As Hobby Lobby heads to the Supreme Court to challenge the Affordable Care Act’s Health and Human Services (HHS) mandate, don’t be duped by these five common misperceptions about the case:
The owners of Hobby Lobby are anti-contraception.
The owners of Hobby Lobby, the Green family, are evangelical Christians. They have no problem with preventative contraception and already cover sixteen of the twenty forms approved by the FDA. When public officials and Obama advisors like Valerie Jarrett say things like Hobby Lobby is, “an arts and crafts chain whose owners want to be able to take the option for birth control benefits away from their employees,” they are factually incorrect. The Green family objects only to, and therefore does not cover, the four forms of contraception whose FDA labels warn they can destroy an embryo and thereby cause an abortion. In other words, Hobby Lobby objects to paying for women’s abortions. They are by no means alone in that objection.
The owners of Hobby Lobby are asking for some sort of special treatment.
The CEO of Hobby Lobby, David Green, is tasked with making all sorts of moral decisions on behalf of his (privately-owned) company. So is every corporate CEO, for that matter. This is nothing new in the American corporate system; in fact, it’s something we’ve come to expect. When the CEO of Starbucks was challenged by a stockholder who supports traditional marriage for his (publicly-traded) company’s choice to support gay and lesbian causes, he replied, “It’s a free country. You can sell your shares in Starbucks and buy shares in another company.” John Mackey of Whole Foods allows a benefits scale based on employee health factors like BMI or smoking habits. And Larry Merlo, the CEO of CVS, recently announced that, despite potential billions in lost profits, his company will stop selling tobacco products because “it’s the right thing to do” and “inconsistent” with the company’s “purpose.”
The only time David Green’s religious values inform his business decisions relates to women’s reproduction.
Wrong again! David Green’s company explicitly states that it conducts its affairs according to “Biblical principles,” and so he does not want to subsidize life-ending drugs. But he has also gleaned some other gems from the Bible, like that whole thing about “honor the Sabbath” and “keep it holy.” “Six days you shall labor and do all your work, but the seventh day is a Sabbath to the LORD your God. On it you shall not do any work.” (See, Ten Commandments, for more information.) David Green closes every single one of his stores on Sunday, ensuring that each of his nearly 28,000 employees can earn a living while still taking a rest and spending quality time with family. And his Christian faith also compels him to give his employees a just wage. His full-time employees start at 90 percent above the federal minimum wage. There are other things, like the free walk-in health clinic for employees at the Oklahoma City headquarters, but you get the drift.
The Greens want to get between a woman and her doctor.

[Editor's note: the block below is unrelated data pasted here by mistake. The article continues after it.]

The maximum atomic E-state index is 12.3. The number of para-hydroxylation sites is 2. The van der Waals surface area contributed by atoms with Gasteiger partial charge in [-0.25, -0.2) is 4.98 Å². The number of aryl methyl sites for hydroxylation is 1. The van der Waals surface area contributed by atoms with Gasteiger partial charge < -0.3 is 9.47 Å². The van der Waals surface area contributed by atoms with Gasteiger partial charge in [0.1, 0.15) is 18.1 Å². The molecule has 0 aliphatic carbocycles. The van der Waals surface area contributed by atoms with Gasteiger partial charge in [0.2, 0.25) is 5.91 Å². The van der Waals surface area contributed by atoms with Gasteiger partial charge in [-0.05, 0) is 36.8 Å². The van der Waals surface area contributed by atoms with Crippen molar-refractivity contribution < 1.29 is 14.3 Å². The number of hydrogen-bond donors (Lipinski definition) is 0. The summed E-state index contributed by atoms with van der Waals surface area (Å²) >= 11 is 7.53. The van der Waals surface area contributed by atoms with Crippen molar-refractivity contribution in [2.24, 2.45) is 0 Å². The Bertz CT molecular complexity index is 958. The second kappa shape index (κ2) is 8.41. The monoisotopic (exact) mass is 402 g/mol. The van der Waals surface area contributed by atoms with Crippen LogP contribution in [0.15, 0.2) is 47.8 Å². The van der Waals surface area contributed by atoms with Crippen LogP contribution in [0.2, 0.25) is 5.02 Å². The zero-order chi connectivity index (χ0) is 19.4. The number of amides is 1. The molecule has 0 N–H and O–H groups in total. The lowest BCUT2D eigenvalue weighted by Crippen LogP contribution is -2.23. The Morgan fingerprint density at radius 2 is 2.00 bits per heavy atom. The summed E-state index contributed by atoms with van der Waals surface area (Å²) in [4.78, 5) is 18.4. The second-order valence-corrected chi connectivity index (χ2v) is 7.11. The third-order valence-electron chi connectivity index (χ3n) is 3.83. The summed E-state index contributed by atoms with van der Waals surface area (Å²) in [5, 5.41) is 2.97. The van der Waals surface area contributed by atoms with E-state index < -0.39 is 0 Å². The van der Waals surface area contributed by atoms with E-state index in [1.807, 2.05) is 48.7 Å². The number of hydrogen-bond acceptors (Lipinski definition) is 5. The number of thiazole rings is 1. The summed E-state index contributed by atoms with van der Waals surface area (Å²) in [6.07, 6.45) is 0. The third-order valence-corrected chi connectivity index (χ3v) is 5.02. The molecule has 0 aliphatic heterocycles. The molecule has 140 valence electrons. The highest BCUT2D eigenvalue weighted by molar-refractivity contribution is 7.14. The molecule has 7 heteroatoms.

Or as one tweet put it, “Hobby Lobby’s suing for “the right” to declare themselves doctors.” We’ve already established that Hobby Lobby covers most forms of contraception, and the morning-after pill is now over the counter, so one can’t claim with any credibility that a woman needs her employer to have a drug-induced abortion. But beyond that, it’s actually the Obama administration that has dragged Hobby Lobby, and 300-plus other plaintiffs suing against the mandate, right into the middle of bedroom politics. If it truly feels that it is such a dire and compelling public concern to make sure no woman ever paid a co-pay for her Plan B, the government could easily avoid forcing employers into violating their consciences by expanding federal programs like Title X that already offer free contraception to women.
Hobby Lobby is asking for a departure from established federal law.
In 1993, the Congress passed the Religious Freedom Restoration Act (RFRA). It was one of the most bipartisan pieces of legislation in American history, introduced into the House by Chuck Schumer, where it passed unanimously, sailed through the Senate with all but three yays, and was signed into law by then President Bill Clinton. RFRA established that the federal government cannot burden religious liberty, even with a generally applicable law that applies to everyone, unless there is a compelling government interest (which must relate to Constitutional issues) and the law burdens religion in the least restrictive means possible. The HHS mandate fails RFRA entirely, and countless judges from both ends of the political spectrum have already agreed. The Constitution is oddly silent about things like Nuva Rings, and as we’ve just established, the government has a lot of other options that are a lot less restrictive on the religious rights of American businessmen and women when it comes to mass distribution of free contraception. As the Green’s lawyers at the Becket Fund have made clear, it is actually the Obama administration that is asking for a massive departure from established federal law, a departure that strikes at the heart of the First Amendment.
So don’t be duped when you hear activists from Planned Parenthood and friends trying to make David Green and Hobby Lobby public enemy number one. He’s just a guy who started a business from his garage, one that he runs according to moral principles like any other corporate CEO, a guy who is abiding by the law and treating the people for whom he is responsible with care and concern.
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